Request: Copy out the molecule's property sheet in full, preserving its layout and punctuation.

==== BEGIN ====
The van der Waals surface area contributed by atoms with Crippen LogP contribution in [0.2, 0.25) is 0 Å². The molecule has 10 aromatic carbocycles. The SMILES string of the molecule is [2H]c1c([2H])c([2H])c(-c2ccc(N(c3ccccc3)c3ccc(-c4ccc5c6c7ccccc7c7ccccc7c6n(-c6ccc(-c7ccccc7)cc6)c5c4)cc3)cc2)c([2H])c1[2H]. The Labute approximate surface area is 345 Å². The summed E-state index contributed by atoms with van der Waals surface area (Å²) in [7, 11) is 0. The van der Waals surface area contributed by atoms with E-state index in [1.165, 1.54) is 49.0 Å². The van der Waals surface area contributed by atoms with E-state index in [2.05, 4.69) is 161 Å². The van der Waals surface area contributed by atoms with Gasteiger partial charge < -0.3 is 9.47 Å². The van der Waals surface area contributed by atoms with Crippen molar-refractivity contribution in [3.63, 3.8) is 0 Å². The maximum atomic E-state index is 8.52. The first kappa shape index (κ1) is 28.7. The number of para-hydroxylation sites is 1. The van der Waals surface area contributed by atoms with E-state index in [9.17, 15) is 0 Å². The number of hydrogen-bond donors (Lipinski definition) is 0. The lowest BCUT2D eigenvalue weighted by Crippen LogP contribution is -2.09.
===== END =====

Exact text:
The van der Waals surface area contributed by atoms with Crippen LogP contribution in [0.2, 0.25) is 0 Å². The molecule has 10 aromatic carbocycles. The SMILES string of the molecule is [2H]c1c([2H])c([2H])c(-c2ccc(N(c3ccccc3)c3ccc(-c4ccc5c6c7ccccc7c7ccccc7c6n(-c6ccc(-c7ccccc7)cc6)c5c4)cc3)cc2)c([2H])c1[2H]. The Labute approximate surface area is 345 Å². The summed E-state index contributed by atoms with van der Waals surface area (Å²) in [7, 11) is 0. The van der Waals surface area contributed by atoms with E-state index in [1.165, 1.54) is 49.0 Å². The van der Waals surface area contributed by atoms with E-state index in [2.05, 4.69) is 161 Å². The van der Waals surface area contributed by atoms with Gasteiger partial charge < -0.3 is 9.47 Å². The van der Waals surface area contributed by atoms with Crippen molar-refractivity contribution in [3.63, 3.8) is 0 Å². The maximum atomic E-state index is 8.52. The first kappa shape index (κ1) is 28.7. The number of para-hydroxylation sites is 1. The van der Waals surface area contributed by atoms with E-state index in [9.17, 15) is 0 Å². The number of hydrogen-bond donors (Lipinski definition) is 0. The lowest BCUT2D eigenvalue weighted by Crippen LogP contribution is -2.09.